My veterinarian said there are worms in my dog’s heart. What does that mean?
I am sad to hear this question. Worms in the heart are called Heartworms. Heartworm disease is serious and potentially fatal in pets. It is produced by foot-long icky, white worms (heartworms) that live in the heart, lungs and surrounding blood vessels of affected pets, triggering severe lung disease, heart failure and harm to other organs in the body. Basically, these worms grow, reproduce and multiply clogging the heart and other organs.
I remember my first case of heartworm 35 years ago. It was devastating. The dog’s heart was filled with worms. It was so advanced that treating the dog was extremely dangerous. Unfortunately, this dog did not make it. At that time, we believed you should only treat your pet for heartworm preventive in the summer. Boy have we changed our opinion on that now.
Mosquitos transmit heartworm. We see mosquitos year-round in southern Ohio now. During our recent cold spell, I caught one flying in our house. It was almost zero outside. Year-round heartworm prevention is imperative in our region.
I am sure your veterinarian is recommending hospitalization, medication, pain management, and strict cage rest. Hopefully, your veterinarian detected the worms through testing early, before they have were able to multiply significantly.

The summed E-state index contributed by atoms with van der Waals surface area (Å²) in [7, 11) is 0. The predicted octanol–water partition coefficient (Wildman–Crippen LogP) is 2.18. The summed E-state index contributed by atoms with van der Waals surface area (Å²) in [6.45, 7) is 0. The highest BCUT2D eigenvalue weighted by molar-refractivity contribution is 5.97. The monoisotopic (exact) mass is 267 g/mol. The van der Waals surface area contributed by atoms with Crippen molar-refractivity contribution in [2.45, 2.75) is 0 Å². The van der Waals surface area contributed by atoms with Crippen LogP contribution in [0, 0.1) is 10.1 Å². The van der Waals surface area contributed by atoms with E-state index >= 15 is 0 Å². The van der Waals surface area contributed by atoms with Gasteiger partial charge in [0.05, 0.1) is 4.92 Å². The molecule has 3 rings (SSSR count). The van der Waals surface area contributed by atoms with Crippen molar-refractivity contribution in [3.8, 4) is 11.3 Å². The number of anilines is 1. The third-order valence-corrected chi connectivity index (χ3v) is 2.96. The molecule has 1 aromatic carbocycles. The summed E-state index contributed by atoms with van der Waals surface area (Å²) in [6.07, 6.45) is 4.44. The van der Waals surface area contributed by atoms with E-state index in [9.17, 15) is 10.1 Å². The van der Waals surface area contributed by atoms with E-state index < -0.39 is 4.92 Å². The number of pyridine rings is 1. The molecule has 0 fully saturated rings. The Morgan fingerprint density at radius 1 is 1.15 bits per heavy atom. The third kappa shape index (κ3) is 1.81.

My dog keeps eating the cat food. Is that OK?
I know this is obvious but cats should be feed cat food and dogs should be feed dog food and neither should receive people food. I see cases all the time that do not follow this simple rule.
Cat food is too rich for dogs and will cause GI upsets, while dog food is nutritionally insufficient for cats. Our feline friends are true carnivores. They have a higher meat requirement. And they need an amino acid called Taurine that is in cat food. Without it, cats can develop heart disease.
Feeding human foods to pets can be toxic. The following is an incomplete list of some of the more common poisonous foods: Chocolate, xylitol, grapes, raisins, caffeine, fatty foods, onions, chives, macadamia nuts, avocados, cherries with pits and alcohol.
What type or brand of food should I feed my pet?
When I began my practice over 30 years ago, the answer was easy as there were only a few reputable choices. Now there are hundreds of niche diets and brands. My best advice is to stick to the reputable names and stay away from the gimmick marketing, particularly any claims that appeal to humans but are not proven in animals.
Thousand page scientific books have been devoted to pet nutrition because pet nutrition is complicated, and while a magazine article may sound exciting, it is usually introductory at best. More and more of my colleagues across the country are seeing sick pet’s due to new “trendy” pet diets and foods. Remember, each pet has unique nutritional needs. Only you and your veterinarian know your pet. TALK TO YOUR VETERINARIAN about YOUR pet’s diet needs.
Do you have questions about your pet? Do you read this “Ask the Vet” page? Let us know. Email us at firstname.lastname@example.org
Gary Beall DVM
Chip Beall, Senior Veterinary Student at OSU
Springboro Veterinary Hospital
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